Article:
Trusylver

Sport and Exercise Coach
Staff member
Having good upper body strength helps for after the surgery while the hip is healing.
 

mddolson

Well-known member
Thanks, good reminder Trusylver.
I should have clarified, The leg focus is on my cardio days, typically Mon-Wed-Fri. Tues & Thurs I do 15- 20 minutes light cardio warm up, & 30 minutes weights, Typically upper body: chest press, rowing, Lat bar, dips, & abs Everyday cool down is 15 minutes stretching.
My schedule varies as we have to be out of town one day a week to visit my mother (1.5 hrs away) which is weather dependent since it's winter here now. When we miss a week day my wife & i opt for a Sat or Sun gym session.
 

BradW

New member
Suggestion.....if not already doing it, add a good stretching program to your schedule. Especially, back and legs etc. This will greatly help in hip recovery....no need to go into details of the procedure but you want to be limber for this.
 

overlandflyer

Well-known member
.... My weight has been fluctuating between 210-220 lbs (95.5-100Kg)....

something about this sounds so familiar....

i have two knee replacements.
i have one hip replacement.
i'm 5' 11".
i'm 66 now.

i started making an effort to lose weight when i hit the mid 220's.
for about 3-4 years i was stuck between 210 - 217 lbs.

i then made two changes...
i drastically cut the amount of sugar in my diet.
i started intermittent fasting.

over the first 4 months i dropped ~10 lbs/ month.
over the following year i've dropped another 10-15 lbs.

my original goal was to get back to ~190 lbs.
i'm currently in the low 160's.

i've got a pretty arthritic shoulder, so i have given up on most gym exercising in favor of now, simply walking.

aside from my shoulder, the weight loss has nearly eliminated any other joint pain. i haven't had to take an anti-inflamatory med in well over a year. kneeling on replacement knees is never a pleasant experience, you're not alone there. and my A1C is well below 6 now.

just something to think about.
good luck.
 
Last edited:

mddolson

Well-known member
something about this sounds so familiar....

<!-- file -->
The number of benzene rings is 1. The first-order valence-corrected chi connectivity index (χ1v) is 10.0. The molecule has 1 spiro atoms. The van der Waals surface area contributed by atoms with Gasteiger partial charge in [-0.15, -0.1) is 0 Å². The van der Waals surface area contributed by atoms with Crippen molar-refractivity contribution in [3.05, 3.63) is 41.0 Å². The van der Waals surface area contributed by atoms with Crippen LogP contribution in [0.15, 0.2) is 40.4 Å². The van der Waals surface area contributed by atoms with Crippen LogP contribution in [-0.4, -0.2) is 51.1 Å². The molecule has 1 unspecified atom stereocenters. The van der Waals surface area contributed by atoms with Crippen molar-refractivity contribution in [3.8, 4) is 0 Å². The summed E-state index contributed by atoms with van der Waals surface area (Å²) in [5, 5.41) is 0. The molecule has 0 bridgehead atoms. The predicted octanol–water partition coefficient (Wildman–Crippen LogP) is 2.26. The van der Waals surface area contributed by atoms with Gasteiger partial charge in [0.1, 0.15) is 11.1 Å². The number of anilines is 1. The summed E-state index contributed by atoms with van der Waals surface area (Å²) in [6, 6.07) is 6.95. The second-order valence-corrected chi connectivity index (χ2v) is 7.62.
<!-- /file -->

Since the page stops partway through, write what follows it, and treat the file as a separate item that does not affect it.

i have two knee replacements.
i have one hip replacement.
i'm 5' 11".
i'm 66 now.

i started making an effort to lose weight when i hit the mid 220's.
for about 3-4 years i was stuck between 210 - 217 lbs.

snip........

i've got a pretty arthritic shoulder, so i have given up on most gym exercising in favor of now, simply walking.

---snip

just something to think about.
good luck.

Thanks for the input Overlandflyer, I was used to walking about 5 km (3 miles) daily, ( we have a golden retriever "Bella who loves to walk)
P15-01-17_08.36.jpg but since the hip has deteriorated over the past few years, I can hardly walk more than 1/2 km (1/3 mile). According to the surgeon, if all goes well I should be back at it with 6-8 weeks of physio.
 

overlandflyer

Well-known member
...but since the hip has deteriorated over the past few years, I can hardly walk more than 1/2 km (1/3 mile). According to the surgeon, if all goes well I should be back at it with 6-8 weeks of physio.

my hip was my first joint replacement. i know that feeling very well. i was at the point where i could barely walk a block without having to sit down and rest for a few minutes. the good news is that i was better than before the operation in less than two weeks and with the only therapy needed for a hip replacement being to walk (nothing like the knee replacement therapy), it only got better from there. just follow the "don'ts" list (don't cross your legs, etc) and you should do ok.
 

mddolson

Well-known member
On my strength days,( 2 days per week) I've reduced my reps/sets, & have been using pyramid rep/sets to move towards increasing strength.
A routing looks like this:
I start with 20 minutes light cardio (ie elliptical or arc trainer)
1 set each of
50 lbs x 15 reps (warm up)
80 lbs x 10 reps
90 lbs x 8 reps
100 lbs x 6 reps
When I have completed the routine cleanly, & feel there more in the tank, I add 10 lbs to the start weight on the next day
(ie 80+10= 90 x10, 100 x 8, 110 x 6).